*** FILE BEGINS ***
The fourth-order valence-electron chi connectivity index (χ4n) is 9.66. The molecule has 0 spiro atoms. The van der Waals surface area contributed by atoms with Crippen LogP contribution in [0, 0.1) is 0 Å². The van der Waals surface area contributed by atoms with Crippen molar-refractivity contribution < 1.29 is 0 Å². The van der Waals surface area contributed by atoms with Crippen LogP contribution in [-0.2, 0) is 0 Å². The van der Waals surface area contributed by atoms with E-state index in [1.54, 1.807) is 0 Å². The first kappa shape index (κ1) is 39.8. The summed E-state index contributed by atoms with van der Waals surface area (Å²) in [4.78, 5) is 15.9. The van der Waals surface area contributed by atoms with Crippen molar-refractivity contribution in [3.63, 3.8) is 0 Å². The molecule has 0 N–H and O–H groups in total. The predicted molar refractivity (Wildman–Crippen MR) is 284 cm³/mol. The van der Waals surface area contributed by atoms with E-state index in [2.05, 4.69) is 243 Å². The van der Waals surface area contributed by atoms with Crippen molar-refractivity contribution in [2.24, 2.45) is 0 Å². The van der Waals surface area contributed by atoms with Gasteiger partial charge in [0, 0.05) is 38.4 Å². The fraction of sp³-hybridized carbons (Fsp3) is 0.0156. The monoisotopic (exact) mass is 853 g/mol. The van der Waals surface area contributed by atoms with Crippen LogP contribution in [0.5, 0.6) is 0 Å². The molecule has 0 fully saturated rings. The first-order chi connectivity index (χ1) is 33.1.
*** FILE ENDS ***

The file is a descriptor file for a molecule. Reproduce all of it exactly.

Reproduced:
The fourth-order valence-electron chi connectivity index (χ4n) is 9.66. The molecule has 0 spiro atoms. The van der Waals surface area contributed by atoms with Crippen LogP contribution in [0, 0.1) is 0 Å². The van der Waals surface area contributed by atoms with Crippen molar-refractivity contribution < 1.29 is 0 Å². The van der Waals surface area contributed by atoms with Crippen LogP contribution in [-0.2, 0) is 0 Å². The van der Waals surface area contributed by atoms with E-state index in [1.54, 1.807) is 0 Å². The first kappa shape index (κ1) is 39.8. The summed E-state index contributed by atoms with van der Waals surface area (Å²) in [4.78, 5) is 15.9. The van der Waals surface area contributed by atoms with Crippen molar-refractivity contribution in [3.63, 3.8) is 0 Å². The molecule has 0 N–H and O–H groups in total. The predicted molar refractivity (Wildman–Crippen MR) is 284 cm³/mol. The van der Waals surface area contributed by atoms with E-state index in [2.05, 4.69) is 243 Å². The van der Waals surface area contributed by atoms with Crippen molar-refractivity contribution in [2.24, 2.45) is 0 Å². The van der Waals surface area contributed by atoms with Gasteiger partial charge in [0, 0.05) is 38.4 Å². The fraction of sp³-hybridized carbons (Fsp3) is 0.0156. The monoisotopic (exact) mass is 853 g/mol. The van der Waals surface area contributed by atoms with Crippen LogP contribution in [0.5, 0.6) is 0 Å². The molecule has 0 fully saturated rings. The first-order chi connectivity index (χ1) is 33.1.